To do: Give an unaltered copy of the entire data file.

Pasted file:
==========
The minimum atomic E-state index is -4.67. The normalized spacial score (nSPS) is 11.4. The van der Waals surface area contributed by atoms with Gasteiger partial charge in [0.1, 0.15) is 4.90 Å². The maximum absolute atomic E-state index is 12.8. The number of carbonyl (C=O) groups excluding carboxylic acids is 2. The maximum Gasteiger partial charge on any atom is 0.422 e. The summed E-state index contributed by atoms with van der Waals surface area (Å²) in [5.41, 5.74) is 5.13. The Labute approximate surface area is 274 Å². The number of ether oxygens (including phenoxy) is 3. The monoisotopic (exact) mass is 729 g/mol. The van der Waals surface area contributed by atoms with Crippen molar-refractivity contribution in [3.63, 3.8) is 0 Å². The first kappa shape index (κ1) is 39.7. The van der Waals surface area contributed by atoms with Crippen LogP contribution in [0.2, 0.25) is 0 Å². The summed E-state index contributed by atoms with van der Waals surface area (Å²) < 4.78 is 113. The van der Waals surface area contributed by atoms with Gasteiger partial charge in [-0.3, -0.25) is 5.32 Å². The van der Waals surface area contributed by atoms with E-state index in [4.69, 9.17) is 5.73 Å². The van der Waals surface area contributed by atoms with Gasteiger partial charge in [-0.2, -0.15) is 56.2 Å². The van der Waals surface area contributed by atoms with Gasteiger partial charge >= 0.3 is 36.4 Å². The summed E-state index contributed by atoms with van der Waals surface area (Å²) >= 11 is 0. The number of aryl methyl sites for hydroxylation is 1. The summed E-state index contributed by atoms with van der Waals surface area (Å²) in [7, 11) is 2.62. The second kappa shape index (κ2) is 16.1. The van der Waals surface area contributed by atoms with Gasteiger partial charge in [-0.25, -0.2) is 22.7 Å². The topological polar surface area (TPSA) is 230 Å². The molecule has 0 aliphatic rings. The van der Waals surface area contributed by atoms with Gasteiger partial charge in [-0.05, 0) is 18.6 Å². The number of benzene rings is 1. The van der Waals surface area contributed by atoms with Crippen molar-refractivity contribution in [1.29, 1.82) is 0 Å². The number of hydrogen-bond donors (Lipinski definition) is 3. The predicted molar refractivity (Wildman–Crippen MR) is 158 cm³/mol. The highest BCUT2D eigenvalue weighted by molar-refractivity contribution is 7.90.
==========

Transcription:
The minimum atomic E-state index is -4.67. The normalized spacial score (nSPS) is 11.4. The van der Waals surface area contributed by atoms with Gasteiger partial charge in [0.1, 0.15) is 4.90 Å². The maximum absolute atomic E-state index is 12.8. The number of carbonyl (C=O) groups excluding carboxylic acids is 2. The maximum Gasteiger partial charge on any atom is 0.422 e. The summed E-state index contributed by atoms with van der Waals surface area (Å²) in [5.41, 5.74) is 5.13. The Labute approximate surface area is 274 Å². The number of ether oxygens (including phenoxy) is 3. The monoisotopic (exact) mass is 729 g/mol. The van der Waals surface area contributed by atoms with Crippen molar-refractivity contribution in [3.63, 3.8) is 0 Å². The first kappa shape index (κ1) is 39.7. The van der Waals surface area contributed by atoms with Crippen LogP contribution in [0.2, 0.25) is 0 Å². The summed E-state index contributed by atoms with van der Waals surface area (Å²) < 4.78 is 113. The van der Waals surface area contributed by atoms with Gasteiger partial charge in [-0.3, -0.25) is 5.32 Å². The van der Waals surface area contributed by atoms with E-state index in [4.69, 9.17) is 5.73 Å². The van der Waals surface area contributed by atoms with Gasteiger partial charge in [-0.2, -0.15) is 56.2 Å². The van der Waals surface area contributed by atoms with Gasteiger partial charge >= 0.3 is 36.4 Å². The summed E-state index contributed by atoms with van der Waals surface area (Å²) >= 11 is 0. The number of aryl methyl sites for hydroxylation is 1. The summed E-state index contributed by atoms with van der Waals surface area (Å²) in [7, 11) is 2.62. The second kappa shape index (κ2) is 16.1. The van der Waals surface area contributed by atoms with Gasteiger partial charge in [-0.25, -0.2) is 22.7 Å². The topological polar surface area (TPSA) is 230 Å². The molecule has 0 aliphatic rings. The van der Waals surface area contributed by atoms with Gasteiger partial charge in [-0.05, 0) is 18.6 Å². The number of benzene rings is 1. The van der Waals surface area contributed by atoms with Crippen molar-refractivity contribution in [1.29, 1.82) is 0 Å². The number of hydrogen-bond donors (Lipinski definition) is 3. The predicted molar refractivity (Wildman–Crippen MR) is 158 cm³/mol. The highest BCUT2D eigenvalue weighted by molar-refractivity contribution is 7.90.